Politicians have duty to outline Eighth Amendment stance, Dáil told

Minister for Children Katherine Zappone said it was time to provide leadership

 Minister Katherine Zappone at the March for Choice in Dublin last September.  File photograph: Dara Mac Dónaill

Minister Katherine Zappone at the March for Choice in Dublin last September. File photograph: Dara Mac Dónaill

 

Minister for Children Katherine Zappone has called on elected politicians to show courage and outline their position on repealing the Eighth Amendment.

In what was seen as a direct reference to Taoiseach Leo Varadkar, Ms Zappone told the Dáil it was time to provide leadership on this issue.

While acknowledging this was a complex, emotive and divisive matter, the Minister stressed now is not a time for political cowardice.

“This is too important an issue for politicians to shirk away from their responsibilities.

“In the coming weeks the public have a right to hear the view of every member of this house.”

Mr Varadkar has declined to give his position until the Cabinet adopts a formal position. The Cabinet is to hold a special meeting on Monday to decide how to proceed.

Ms Zappone said the Citizen’s Assembly and the Oireachtas committee on the Eighth Amendment had done exceptional work and had given public representatives the opportunity to make informed decisions on where they stand on this debate.

“As elected representatives we have a duty to outline our positions - and how we arrived at them.”

On the issue of repeal, Ms Zappone said she did not believe there should be an enabling provision placed in the Constitution.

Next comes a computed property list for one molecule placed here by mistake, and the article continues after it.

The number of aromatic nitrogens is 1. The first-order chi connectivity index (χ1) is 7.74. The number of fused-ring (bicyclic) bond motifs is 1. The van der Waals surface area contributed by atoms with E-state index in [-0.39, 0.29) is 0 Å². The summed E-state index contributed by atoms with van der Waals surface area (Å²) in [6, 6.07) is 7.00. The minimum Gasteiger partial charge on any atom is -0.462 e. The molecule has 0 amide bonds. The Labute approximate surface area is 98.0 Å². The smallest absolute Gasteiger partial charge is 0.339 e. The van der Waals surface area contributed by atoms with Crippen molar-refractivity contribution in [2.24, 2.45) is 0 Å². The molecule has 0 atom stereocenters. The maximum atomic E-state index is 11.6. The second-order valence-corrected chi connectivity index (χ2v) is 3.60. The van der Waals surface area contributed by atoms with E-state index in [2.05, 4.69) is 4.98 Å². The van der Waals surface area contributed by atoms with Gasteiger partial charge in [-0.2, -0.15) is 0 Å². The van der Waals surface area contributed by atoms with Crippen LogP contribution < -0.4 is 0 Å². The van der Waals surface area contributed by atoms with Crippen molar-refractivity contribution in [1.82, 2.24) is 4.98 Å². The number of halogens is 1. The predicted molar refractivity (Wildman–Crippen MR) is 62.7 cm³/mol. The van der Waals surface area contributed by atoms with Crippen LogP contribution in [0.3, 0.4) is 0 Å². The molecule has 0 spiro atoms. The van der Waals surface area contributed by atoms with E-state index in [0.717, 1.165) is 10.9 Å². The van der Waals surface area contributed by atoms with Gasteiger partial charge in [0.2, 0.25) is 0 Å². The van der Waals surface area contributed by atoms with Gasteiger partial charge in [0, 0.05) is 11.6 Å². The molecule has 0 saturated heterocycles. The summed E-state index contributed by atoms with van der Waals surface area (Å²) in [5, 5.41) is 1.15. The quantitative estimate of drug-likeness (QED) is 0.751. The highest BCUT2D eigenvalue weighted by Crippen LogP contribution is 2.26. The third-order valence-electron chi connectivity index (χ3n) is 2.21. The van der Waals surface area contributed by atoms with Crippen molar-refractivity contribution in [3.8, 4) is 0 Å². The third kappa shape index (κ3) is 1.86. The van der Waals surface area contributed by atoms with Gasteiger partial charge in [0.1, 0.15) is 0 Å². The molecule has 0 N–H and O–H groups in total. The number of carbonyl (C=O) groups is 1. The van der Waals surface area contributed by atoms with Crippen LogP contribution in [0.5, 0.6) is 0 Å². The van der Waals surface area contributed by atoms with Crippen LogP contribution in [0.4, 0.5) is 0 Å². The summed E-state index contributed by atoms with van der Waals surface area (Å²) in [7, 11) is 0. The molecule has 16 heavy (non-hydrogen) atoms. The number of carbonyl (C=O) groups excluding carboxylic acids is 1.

However, she said she would accept the advice of the Attorney General in this regard.

“I cannot and will not support any proposed text that would immunise legislation from judicial review, treating abortion as an almost unique matter within our constitutional system, or a text that would purport to lay down exhaustively the situations in which we may make abortion lawfully available through legislation.

Constitution

“The Constitution is simply not the place to regulate abortion. In my view, most people recognise and agree with that.”

The Minister supports access to abortion up to 12 weeks on request and does not believe women should be forced to undergo mandatory counselling or waiting periods.

After 12 weeks, terminations should be provided when a mother’s life or health is at risk.

This is a debate where those who shout the loudest could hijack this moment and rob the people of Ireland of the discussion which is so badly overdue, the Minister added.

Ms Zappone said media and politicians must “call out the misinformation, the lies and any deceitful attempt to mislead people”.

“Attempts to use misleading posters, language or lies to heighten emotions must be exposed.

“In addition materials which are blatant attempts to shock, traumatise or frighten voters have no place in a proper debate.”

The Minister referenced the concerns of some media outlets regarding regulations in the area of balance.

Clear guidelines must be issued to all broadcasters so that every producer, journalist and presenter in the country is aware of what is fair and what is not, Ms Zappone added.